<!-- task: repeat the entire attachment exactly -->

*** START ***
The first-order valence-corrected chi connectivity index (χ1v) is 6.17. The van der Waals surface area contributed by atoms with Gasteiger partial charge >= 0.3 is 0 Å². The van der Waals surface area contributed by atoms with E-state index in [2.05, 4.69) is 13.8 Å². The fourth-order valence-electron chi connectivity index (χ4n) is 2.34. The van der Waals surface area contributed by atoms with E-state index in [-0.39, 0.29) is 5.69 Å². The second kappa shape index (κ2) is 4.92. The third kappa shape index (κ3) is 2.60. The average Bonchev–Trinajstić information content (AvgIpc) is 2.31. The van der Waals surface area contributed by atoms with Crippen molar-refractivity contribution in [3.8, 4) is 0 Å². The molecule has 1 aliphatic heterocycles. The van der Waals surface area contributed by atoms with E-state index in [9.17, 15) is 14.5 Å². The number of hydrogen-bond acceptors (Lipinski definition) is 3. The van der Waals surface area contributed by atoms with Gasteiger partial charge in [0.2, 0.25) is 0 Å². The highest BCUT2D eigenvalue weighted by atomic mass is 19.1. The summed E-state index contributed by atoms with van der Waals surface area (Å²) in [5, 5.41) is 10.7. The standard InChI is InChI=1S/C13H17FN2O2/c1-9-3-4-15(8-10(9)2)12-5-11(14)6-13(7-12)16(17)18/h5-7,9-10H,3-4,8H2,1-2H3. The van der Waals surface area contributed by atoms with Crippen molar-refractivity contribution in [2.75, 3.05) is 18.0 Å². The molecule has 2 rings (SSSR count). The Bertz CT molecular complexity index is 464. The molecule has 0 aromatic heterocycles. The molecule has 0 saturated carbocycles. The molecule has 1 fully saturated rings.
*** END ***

The first-order valence-corrected chi connectivity index (χ1v) is 6.17. The van der Waals surface area contributed by atoms with Gasteiger partial charge >= 0.3 is 0 Å². The van der Waals surface area contributed by atoms with E-state index in [2.05, 4.69) is 13.8 Å². The fourth-order valence-electron chi connectivity index (χ4n) is 2.34. The van der Waals surface area contributed by atoms with E-state index in [-0.39, 0.29) is 5.69 Å². The second kappa shape index (κ2) is 4.92. The third kappa shape index (κ3) is 2.60. The average Bonchev–Trinajstić information content (AvgIpc) is 2.31. The van der Waals surface area contributed by atoms with Crippen molar-refractivity contribution in [3.8, 4) is 0 Å². The molecule has 1 aliphatic heterocycles. The van der Waals surface area contributed by atoms with E-state index in [9.17, 15) is 14.5 Å². The number of hydrogen-bond acceptors (Lipinski definition) is 3. The van der Waals surface area contributed by atoms with Gasteiger partial charge in [0.2, 0.25) is 0 Å². The highest BCUT2D eigenvalue weighted by atomic mass is 19.1. The summed E-state index contributed by atoms with van der Waals surface area (Å²) in [5, 5.41) is 10.7. The standard InChI is InChI=1S/C13H17FN2O2/c1-9-3-4-15(8-10(9)2)12-5-11(14)6-13(7-12)16(17)18/h5-7,9-10H,3-4,8H2,1-2H3. The van der Waals surface area contributed by atoms with Crippen molar-refractivity contribution in [2.75, 3.05) is 18.0 Å². The molecule has 2 rings (SSSR count). The Bertz CT molecular complexity index is 464. The molecule has 0 aromatic heterocycles. The molecule has 0 saturated carbocycles. The molecule has 1 fully saturated rings.